A commentary on the Oct. 26 Chattanooga Times opinion page really made me mad. New York Times columnist Timothy Egan's commentary was titled "Why Doesn't Zuckerberg Get It?"

Mark Zuckerberg made a decision not to edit Facebook for spreading lies by politicians. The part that hacks me off is in this paragraph by Egan: "Yes, of course — let the people hear for themselves, no matter if it's true or not. They can decide. Except, they can't, especially older users. A study in Science recently found that it's possible 'an entire cohort of Americans' lacks the digital smarts to distinguish made-up garbage from the truth on Facebook."

We older people are smart enough to realize that communism/socialism is unAmerican, and we want no part of it. If you want to live in a democracy where you can edit what you consider un-truths, I suggest you move to North Korea or Communist China. We are a republic, where we have a choice.

Byron J. Hendrix

 

Ochs Extension needs attention

Two Lookout Mountain ladies have died in automobile accidents recently on Ochs Highway, Tennessee 58, in the stretch between St. Elmo and the Georgia line. Kudos to the state of Tennessee and TDOT for its resurfacing, remarking and installing reflectors on upgraded guard rails along this stretch. The work was done efficiently, promptly, at night, with very little obstruction of traffic along this route. Thank you.

The city of Chattanooga, in its annexing all of the national park battlefield property on the side of Lookout, also annexed the stretch of road erroneously referred to as "Ochs Extension," which is a curving road between Ochs Highway near the Georgia line and Fleetwood Drive in Lookout Mountain, Tennessee.

Repeated attempts have been made to get the city of Chattanooga, Mayor Berke, to resurface this pothole-marked, settling, dangerous road that is heavily used daily. Only half-baked asphalt fills have resulted. Can we not address this hazard as the state has so aptly done before a death occurs there, too?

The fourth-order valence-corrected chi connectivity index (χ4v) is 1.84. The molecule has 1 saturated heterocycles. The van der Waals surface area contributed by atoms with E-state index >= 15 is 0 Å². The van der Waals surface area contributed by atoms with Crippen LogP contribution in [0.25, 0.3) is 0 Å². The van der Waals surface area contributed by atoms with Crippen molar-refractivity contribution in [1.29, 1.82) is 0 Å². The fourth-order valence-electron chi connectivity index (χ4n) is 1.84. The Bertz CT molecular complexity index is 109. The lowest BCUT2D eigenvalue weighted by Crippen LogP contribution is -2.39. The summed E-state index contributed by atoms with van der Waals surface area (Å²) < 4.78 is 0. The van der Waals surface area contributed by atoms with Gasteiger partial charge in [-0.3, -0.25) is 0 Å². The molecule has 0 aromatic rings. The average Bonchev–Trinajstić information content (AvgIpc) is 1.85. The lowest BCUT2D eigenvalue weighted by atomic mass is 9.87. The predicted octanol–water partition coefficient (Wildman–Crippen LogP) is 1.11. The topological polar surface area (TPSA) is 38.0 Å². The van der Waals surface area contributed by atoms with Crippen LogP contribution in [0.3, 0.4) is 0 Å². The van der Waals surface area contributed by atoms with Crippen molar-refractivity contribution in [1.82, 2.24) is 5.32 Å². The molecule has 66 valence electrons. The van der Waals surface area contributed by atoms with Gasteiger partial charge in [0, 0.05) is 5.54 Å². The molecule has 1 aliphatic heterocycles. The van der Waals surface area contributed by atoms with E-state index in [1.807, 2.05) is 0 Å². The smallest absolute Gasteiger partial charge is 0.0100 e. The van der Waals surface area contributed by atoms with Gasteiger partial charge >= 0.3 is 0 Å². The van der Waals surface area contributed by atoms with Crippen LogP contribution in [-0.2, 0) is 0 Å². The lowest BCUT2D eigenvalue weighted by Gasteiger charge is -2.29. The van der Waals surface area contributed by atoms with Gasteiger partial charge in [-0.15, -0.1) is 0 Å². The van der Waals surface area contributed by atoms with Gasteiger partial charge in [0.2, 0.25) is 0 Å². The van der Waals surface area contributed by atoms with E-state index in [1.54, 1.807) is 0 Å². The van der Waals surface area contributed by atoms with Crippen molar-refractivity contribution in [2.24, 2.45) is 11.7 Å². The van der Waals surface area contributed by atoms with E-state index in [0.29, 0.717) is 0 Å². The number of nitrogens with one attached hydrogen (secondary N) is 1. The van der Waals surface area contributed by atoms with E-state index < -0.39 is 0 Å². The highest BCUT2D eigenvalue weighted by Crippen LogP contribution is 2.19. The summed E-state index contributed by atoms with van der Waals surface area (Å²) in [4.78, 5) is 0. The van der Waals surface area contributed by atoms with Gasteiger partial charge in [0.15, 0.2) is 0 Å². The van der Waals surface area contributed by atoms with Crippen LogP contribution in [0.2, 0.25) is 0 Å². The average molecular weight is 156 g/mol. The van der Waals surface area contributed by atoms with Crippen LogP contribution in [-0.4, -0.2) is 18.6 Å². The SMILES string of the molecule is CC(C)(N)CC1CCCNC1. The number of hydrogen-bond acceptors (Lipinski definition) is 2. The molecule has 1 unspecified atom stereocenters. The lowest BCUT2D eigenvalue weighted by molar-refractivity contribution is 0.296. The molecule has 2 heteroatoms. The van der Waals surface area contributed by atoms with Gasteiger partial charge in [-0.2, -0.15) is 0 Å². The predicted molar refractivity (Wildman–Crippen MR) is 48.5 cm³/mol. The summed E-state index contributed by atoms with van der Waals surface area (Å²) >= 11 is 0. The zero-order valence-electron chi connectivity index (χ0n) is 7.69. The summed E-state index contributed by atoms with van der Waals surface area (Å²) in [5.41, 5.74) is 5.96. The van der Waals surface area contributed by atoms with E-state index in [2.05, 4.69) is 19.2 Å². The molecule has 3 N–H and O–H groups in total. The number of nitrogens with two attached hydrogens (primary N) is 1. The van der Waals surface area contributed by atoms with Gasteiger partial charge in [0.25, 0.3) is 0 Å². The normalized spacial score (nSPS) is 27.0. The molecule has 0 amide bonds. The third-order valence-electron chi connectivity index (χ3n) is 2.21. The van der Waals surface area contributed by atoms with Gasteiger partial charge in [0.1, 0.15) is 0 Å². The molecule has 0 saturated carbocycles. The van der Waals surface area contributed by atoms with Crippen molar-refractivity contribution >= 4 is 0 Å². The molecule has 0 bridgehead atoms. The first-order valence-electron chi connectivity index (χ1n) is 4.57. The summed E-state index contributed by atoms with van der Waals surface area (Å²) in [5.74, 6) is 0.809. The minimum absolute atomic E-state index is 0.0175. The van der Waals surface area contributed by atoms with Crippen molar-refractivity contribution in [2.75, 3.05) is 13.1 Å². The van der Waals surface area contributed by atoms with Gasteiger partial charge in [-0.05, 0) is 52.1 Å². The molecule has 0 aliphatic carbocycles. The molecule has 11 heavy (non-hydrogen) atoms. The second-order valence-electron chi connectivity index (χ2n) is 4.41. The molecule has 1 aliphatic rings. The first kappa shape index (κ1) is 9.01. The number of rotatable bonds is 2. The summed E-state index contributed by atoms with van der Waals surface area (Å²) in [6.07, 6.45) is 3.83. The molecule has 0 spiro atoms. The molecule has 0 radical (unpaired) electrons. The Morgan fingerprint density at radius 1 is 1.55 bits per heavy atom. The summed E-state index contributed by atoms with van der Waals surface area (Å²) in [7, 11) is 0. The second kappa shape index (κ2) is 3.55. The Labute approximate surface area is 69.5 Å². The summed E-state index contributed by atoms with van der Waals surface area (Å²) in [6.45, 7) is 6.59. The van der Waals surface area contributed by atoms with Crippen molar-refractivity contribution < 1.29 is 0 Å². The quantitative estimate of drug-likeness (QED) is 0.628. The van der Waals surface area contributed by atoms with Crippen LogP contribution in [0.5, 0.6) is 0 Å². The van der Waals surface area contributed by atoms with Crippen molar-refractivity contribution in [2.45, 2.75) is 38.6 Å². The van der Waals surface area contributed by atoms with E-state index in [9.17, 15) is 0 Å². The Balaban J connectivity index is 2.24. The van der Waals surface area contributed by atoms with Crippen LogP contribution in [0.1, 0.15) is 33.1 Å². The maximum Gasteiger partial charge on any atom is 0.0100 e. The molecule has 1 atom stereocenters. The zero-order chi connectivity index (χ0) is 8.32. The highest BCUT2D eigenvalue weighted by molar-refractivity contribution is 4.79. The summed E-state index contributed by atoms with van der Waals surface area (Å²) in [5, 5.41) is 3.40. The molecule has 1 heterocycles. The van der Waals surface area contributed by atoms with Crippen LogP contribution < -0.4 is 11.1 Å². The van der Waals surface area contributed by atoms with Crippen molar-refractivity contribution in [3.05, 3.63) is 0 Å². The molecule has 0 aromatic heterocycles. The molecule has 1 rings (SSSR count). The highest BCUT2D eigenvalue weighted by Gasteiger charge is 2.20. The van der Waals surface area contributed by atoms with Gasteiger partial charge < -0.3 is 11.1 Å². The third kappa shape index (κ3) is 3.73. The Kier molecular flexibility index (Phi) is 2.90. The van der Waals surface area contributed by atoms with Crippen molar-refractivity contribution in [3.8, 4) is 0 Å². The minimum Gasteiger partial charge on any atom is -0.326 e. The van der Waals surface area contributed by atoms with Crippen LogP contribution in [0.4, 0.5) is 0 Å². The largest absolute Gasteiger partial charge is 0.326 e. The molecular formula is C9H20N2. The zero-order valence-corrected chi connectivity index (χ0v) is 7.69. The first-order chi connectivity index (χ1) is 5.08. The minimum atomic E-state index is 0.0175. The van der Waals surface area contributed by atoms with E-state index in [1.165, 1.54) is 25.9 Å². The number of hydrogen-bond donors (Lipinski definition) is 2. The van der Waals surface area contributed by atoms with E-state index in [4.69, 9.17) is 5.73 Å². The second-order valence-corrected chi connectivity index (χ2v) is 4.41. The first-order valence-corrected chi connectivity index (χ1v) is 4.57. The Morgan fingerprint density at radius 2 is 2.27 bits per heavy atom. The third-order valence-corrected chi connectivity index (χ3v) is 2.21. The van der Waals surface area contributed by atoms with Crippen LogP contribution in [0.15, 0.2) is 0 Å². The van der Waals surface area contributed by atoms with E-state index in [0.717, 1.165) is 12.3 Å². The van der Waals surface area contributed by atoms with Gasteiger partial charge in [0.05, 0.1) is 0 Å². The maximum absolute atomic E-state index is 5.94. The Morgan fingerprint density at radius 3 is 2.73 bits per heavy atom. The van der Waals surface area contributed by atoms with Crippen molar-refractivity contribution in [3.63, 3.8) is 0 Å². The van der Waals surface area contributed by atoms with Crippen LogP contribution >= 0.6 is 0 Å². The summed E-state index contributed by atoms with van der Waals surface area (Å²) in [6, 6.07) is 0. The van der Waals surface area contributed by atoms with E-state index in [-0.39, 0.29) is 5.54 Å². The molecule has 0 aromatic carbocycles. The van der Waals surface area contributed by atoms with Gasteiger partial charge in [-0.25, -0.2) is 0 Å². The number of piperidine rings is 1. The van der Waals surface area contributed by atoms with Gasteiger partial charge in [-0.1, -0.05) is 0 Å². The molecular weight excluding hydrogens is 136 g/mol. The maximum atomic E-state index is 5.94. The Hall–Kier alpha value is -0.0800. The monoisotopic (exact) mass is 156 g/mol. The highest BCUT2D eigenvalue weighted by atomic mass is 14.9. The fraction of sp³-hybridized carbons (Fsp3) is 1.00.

The residents of Lookout Mountain both in Tennessee and Georgia contribute to the economy of Chattanooga in so many ways that it only makes good sense.

Charles W. Walldorf

 

No call to reshape country's history

In response to Danyelle Solomon, Perspective Section, Sept. 22, "Does American history need reframing?":

I get aggravated when people try to improve on things already established. If you change something, change it to reflect truth, make it better or more efficient, etc. Do not change it to fit your personal agenda. The New York Times' Project 1619, which seeks to rewrite history so the founding of America is tied to the arrival of African slaves in 1619, is a case in point. The traditional date for the discovery of the new world by Christopher Columbus is 1492.

The reality is America was discovered, first, by an Asian nomadic people who came to America by way of the Siberia and Alaska land bridge, and, second, still prior to Columbus and slaves in 1619, by Norsemen who braved the Atlantic to come and trade with the natives.

So, why is this change suggested? I guess one group with power and influence wants more of the same. How does it get what it wants? One way is to reshape our history.

Slavery was and is a moral evil, but America starts at its chronological beginning, not when our own bias dictates.

Douglas Davis